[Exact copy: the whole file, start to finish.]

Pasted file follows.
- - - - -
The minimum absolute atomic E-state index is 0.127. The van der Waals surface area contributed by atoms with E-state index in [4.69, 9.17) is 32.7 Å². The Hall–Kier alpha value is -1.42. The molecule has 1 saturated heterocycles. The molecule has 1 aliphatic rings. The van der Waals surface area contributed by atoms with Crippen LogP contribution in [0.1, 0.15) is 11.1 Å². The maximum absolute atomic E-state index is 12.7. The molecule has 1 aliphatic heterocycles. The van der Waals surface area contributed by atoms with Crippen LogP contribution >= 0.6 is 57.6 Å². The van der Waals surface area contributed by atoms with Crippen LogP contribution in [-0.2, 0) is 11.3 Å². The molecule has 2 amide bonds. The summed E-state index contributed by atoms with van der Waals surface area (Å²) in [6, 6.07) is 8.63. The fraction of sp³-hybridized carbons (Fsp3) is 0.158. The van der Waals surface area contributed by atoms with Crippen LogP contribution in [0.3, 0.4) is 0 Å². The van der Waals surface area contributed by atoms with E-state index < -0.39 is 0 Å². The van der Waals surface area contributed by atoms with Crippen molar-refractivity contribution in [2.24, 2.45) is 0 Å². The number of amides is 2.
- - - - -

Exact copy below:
The minimum absolute atomic E-state index is 0.127. The van der Waals surface area contributed by atoms with E-state index in [4.69, 9.17) is 32.7 Å². The Hall–Kier alpha value is -1.42. The molecule has 1 saturated heterocycles. The molecule has 1 aliphatic rings. The van der Waals surface area contributed by atoms with Crippen LogP contribution in [0.1, 0.15) is 11.1 Å². The maximum absolute atomic E-state index is 12.7. The molecule has 1 aliphatic heterocycles. The van der Waals surface area contributed by atoms with Crippen LogP contribution >= 0.6 is 57.6 Å². The van der Waals surface area contributed by atoms with Crippen LogP contribution in [-0.2, 0) is 11.3 Å². The molecule has 2 amide bonds. The summed E-state index contributed by atoms with van der Waals surface area (Å²) in [6, 6.07) is 8.63. The fraction of sp³-hybridized carbons (Fsp3) is 0.158. The van der Waals surface area contributed by atoms with Crippen LogP contribution in [0.3, 0.4) is 0 Å². The van der Waals surface area contributed by atoms with E-state index < -0.39 is 0 Å². The van der Waals surface area contributed by atoms with Crippen molar-refractivity contribution in [2.24, 2.45) is 0 Å². The number of amides is 2.